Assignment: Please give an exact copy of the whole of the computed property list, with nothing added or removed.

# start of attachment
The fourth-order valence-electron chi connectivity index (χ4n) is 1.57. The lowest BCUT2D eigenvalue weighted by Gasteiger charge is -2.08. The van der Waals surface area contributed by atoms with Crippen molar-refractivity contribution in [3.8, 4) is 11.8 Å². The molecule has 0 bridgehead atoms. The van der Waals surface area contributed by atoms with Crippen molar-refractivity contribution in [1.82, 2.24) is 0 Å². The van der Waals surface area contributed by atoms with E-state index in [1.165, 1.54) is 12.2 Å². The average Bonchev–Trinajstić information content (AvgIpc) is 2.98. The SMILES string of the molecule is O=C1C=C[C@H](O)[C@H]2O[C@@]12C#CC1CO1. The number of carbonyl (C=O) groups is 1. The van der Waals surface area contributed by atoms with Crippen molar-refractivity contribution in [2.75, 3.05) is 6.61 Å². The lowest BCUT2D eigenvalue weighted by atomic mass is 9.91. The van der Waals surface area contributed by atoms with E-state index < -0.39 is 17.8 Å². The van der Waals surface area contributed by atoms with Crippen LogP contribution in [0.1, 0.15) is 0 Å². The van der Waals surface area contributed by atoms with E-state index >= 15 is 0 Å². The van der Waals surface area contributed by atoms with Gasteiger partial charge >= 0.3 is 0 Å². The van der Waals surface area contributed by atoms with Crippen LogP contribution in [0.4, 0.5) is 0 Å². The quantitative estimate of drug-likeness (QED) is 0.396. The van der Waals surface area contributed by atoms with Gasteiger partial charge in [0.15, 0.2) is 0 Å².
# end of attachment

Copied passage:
The fourth-order valence-electron chi connectivity index (χ4n) is 1.57. The lowest BCUT2D eigenvalue weighted by Gasteiger charge is -2.08. The van der Waals surface area contributed by atoms with Crippen molar-refractivity contribution in [3.8, 4) is 11.8 Å². The molecule has 0 bridgehead atoms. The van der Waals surface area contributed by atoms with Crippen molar-refractivity contribution in [1.82, 2.24) is 0 Å². The van der Waals surface area contributed by atoms with E-state index in [1.165, 1.54) is 12.2 Å². The average Bonchev–Trinajstić information content (AvgIpc) is 2.98. The SMILES string of the molecule is O=C1C=C[C@H](O)[C@H]2O[C@@]12C#CC1CO1. The number of carbonyl (C=O) groups is 1. The van der Waals surface area contributed by atoms with Crippen molar-refractivity contribution in [2.75, 3.05) is 6.61 Å². The lowest BCUT2D eigenvalue weighted by atomic mass is 9.91. The van der Waals surface area contributed by atoms with E-state index < -0.39 is 17.8 Å². The van der Waals surface area contributed by atoms with Crippen LogP contribution in [0.1, 0.15) is 0 Å². The van der Waals surface area contributed by atoms with E-state index >= 15 is 0 Å². The van der Waals surface area contributed by atoms with Gasteiger partial charge >= 0.3 is 0 Å². The van der Waals surface area contributed by atoms with Crippen LogP contribution in [0.4, 0.5) is 0 Å². The quantitative estimate of drug-likeness (QED) is 0.396. The van der Waals surface area contributed by atoms with Gasteiger partial charge in [0.15, 0.2) is 0 Å².